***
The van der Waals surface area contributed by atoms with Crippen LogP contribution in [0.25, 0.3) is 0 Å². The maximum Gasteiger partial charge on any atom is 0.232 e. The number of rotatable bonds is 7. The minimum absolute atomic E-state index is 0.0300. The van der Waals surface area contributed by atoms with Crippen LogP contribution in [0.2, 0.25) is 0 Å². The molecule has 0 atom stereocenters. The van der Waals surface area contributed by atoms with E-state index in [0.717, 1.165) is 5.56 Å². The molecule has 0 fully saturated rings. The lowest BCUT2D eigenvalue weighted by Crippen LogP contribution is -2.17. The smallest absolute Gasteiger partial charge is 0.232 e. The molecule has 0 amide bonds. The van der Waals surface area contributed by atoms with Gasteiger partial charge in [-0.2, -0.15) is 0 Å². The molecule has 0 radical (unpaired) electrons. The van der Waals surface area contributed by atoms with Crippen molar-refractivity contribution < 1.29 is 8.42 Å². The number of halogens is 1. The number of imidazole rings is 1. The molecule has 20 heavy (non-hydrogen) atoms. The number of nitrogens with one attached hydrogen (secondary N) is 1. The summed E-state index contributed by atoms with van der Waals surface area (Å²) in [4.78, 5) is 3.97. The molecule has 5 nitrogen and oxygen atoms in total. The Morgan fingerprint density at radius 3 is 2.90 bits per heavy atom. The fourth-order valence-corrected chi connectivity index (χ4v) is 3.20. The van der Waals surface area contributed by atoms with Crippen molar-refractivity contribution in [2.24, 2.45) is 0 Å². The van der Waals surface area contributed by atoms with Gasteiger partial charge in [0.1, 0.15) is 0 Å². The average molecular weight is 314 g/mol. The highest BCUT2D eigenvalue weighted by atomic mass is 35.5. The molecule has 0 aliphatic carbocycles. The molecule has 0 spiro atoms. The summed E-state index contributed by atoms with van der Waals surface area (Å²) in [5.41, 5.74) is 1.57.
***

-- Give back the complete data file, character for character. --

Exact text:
The van der Waals surface area contributed by atoms with Crippen LogP contribution in [0.25, 0.3) is 0 Å². The maximum Gasteiger partial charge on any atom is 0.232 e. The number of rotatable bonds is 7. The minimum absolute atomic E-state index is 0.0300. The van der Waals surface area contributed by atoms with Crippen LogP contribution in [0.2, 0.25) is 0 Å². The molecule has 0 atom stereocenters. The van der Waals surface area contributed by atoms with E-state index in [0.717, 1.165) is 5.56 Å². The molecule has 0 fully saturated rings. The lowest BCUT2D eigenvalue weighted by Crippen LogP contribution is -2.17. The smallest absolute Gasteiger partial charge is 0.232 e. The molecule has 0 amide bonds. The van der Waals surface area contributed by atoms with Gasteiger partial charge in [-0.2, -0.15) is 0 Å². The molecule has 0 radical (unpaired) electrons. The van der Waals surface area contributed by atoms with Crippen molar-refractivity contribution < 1.29 is 8.42 Å². The number of halogens is 1. The number of imidazole rings is 1. The molecule has 20 heavy (non-hydrogen) atoms. The number of nitrogens with one attached hydrogen (secondary N) is 1. The summed E-state index contributed by atoms with van der Waals surface area (Å²) in [4.78, 5) is 3.97. The molecule has 5 nitrogen and oxygen atoms in total. The Morgan fingerprint density at radius 3 is 2.90 bits per heavy atom. The fourth-order valence-corrected chi connectivity index (χ4v) is 3.20. The van der Waals surface area contributed by atoms with Crippen molar-refractivity contribution in [2.24, 2.45) is 0 Å². The van der Waals surface area contributed by atoms with Gasteiger partial charge in [0.1, 0.15) is 0 Å². The average molecular weight is 314 g/mol. The highest BCUT2D eigenvalue weighted by atomic mass is 35.5. The molecule has 0 aliphatic carbocycles. The molecule has 0 spiro atoms. The summed E-state index contributed by atoms with van der Waals surface area (Å²) in [5.41, 5.74) is 1.57.